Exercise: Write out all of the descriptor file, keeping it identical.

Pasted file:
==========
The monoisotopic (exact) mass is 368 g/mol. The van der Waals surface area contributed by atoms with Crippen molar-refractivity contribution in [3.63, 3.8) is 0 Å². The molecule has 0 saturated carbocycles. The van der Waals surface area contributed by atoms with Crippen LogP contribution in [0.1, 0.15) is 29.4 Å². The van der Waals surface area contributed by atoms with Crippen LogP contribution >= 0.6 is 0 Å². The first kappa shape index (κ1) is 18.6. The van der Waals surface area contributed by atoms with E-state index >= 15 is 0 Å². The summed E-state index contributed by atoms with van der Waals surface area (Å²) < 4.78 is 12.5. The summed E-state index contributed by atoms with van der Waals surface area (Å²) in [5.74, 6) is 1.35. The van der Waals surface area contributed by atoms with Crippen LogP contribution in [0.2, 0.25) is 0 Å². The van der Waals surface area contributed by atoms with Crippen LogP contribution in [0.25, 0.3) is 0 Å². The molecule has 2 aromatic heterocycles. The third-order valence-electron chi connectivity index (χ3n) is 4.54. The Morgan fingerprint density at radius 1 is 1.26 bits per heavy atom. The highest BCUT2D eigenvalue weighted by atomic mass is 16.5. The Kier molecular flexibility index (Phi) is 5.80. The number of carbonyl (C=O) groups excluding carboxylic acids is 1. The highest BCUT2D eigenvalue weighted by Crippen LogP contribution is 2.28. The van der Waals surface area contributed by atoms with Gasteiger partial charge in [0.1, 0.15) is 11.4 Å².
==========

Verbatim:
The monoisotopic (exact) mass is 368 g/mol. The van der Waals surface area contributed by atoms with Crippen molar-refractivity contribution in [3.63, 3.8) is 0 Å². The molecule has 0 saturated carbocycles. The van der Waals surface area contributed by atoms with Crippen LogP contribution in [0.1, 0.15) is 29.4 Å². The van der Waals surface area contributed by atoms with Crippen LogP contribution >= 0.6 is 0 Å². The first kappa shape index (κ1) is 18.6. The van der Waals surface area contributed by atoms with E-state index >= 15 is 0 Å². The summed E-state index contributed by atoms with van der Waals surface area (Å²) < 4.78 is 12.5. The summed E-state index contributed by atoms with van der Waals surface area (Å²) in [5.74, 6) is 1.35. The van der Waals surface area contributed by atoms with Crippen LogP contribution in [0.2, 0.25) is 0 Å². The van der Waals surface area contributed by atoms with Crippen LogP contribution in [0.25, 0.3) is 0 Å². The molecule has 2 aromatic heterocycles. The third-order valence-electron chi connectivity index (χ3n) is 4.54. The Morgan fingerprint density at radius 1 is 1.26 bits per heavy atom. The highest BCUT2D eigenvalue weighted by atomic mass is 16.5. The Kier molecular flexibility index (Phi) is 5.80. The number of carbonyl (C=O) groups excluding carboxylic acids is 1. The highest BCUT2D eigenvalue weighted by Crippen LogP contribution is 2.28. The van der Waals surface area contributed by atoms with Gasteiger partial charge in [0.1, 0.15) is 11.4 Å².